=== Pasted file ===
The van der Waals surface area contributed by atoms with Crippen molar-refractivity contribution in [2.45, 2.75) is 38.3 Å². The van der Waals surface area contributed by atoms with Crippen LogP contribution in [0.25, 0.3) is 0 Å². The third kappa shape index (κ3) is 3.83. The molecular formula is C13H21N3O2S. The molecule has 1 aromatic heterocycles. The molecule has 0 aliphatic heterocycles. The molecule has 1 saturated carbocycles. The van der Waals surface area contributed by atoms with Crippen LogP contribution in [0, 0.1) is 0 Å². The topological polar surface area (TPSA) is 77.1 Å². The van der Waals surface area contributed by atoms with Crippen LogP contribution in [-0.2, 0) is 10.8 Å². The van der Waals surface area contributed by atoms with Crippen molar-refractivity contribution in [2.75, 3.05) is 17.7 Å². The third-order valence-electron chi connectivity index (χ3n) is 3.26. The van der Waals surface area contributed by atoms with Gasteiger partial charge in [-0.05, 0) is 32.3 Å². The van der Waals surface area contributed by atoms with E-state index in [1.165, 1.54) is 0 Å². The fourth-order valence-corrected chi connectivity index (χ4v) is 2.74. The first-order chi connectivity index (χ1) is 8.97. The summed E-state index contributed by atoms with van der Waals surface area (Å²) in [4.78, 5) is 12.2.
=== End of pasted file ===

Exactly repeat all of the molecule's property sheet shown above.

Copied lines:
The van der Waals surface area contributed by atoms with Crippen molar-refractivity contribution in [2.45, 2.75) is 38.3 Å². The van der Waals surface area contributed by atoms with Crippen LogP contribution in [0.25, 0.3) is 0 Å². The third kappa shape index (κ3) is 3.83. The molecular formula is C13H21N3O2S. The molecule has 1 aromatic heterocycles. The molecule has 0 aliphatic heterocycles. The molecule has 1 saturated carbocycles. The van der Waals surface area contributed by atoms with Crippen LogP contribution in [0, 0.1) is 0 Å². The topological polar surface area (TPSA) is 77.1 Å². The van der Waals surface area contributed by atoms with Crippen LogP contribution in [-0.2, 0) is 10.8 Å². The van der Waals surface area contributed by atoms with Crippen molar-refractivity contribution in [2.75, 3.05) is 17.7 Å². The third-order valence-electron chi connectivity index (χ3n) is 3.26. The van der Waals surface area contributed by atoms with Gasteiger partial charge in [-0.05, 0) is 32.3 Å². The van der Waals surface area contributed by atoms with E-state index in [1.165, 1.54) is 0 Å². The fourth-order valence-corrected chi connectivity index (χ4v) is 2.74. The first-order chi connectivity index (χ1) is 8.97. The summed E-state index contributed by atoms with van der Waals surface area (Å²) in [4.78, 5) is 12.2.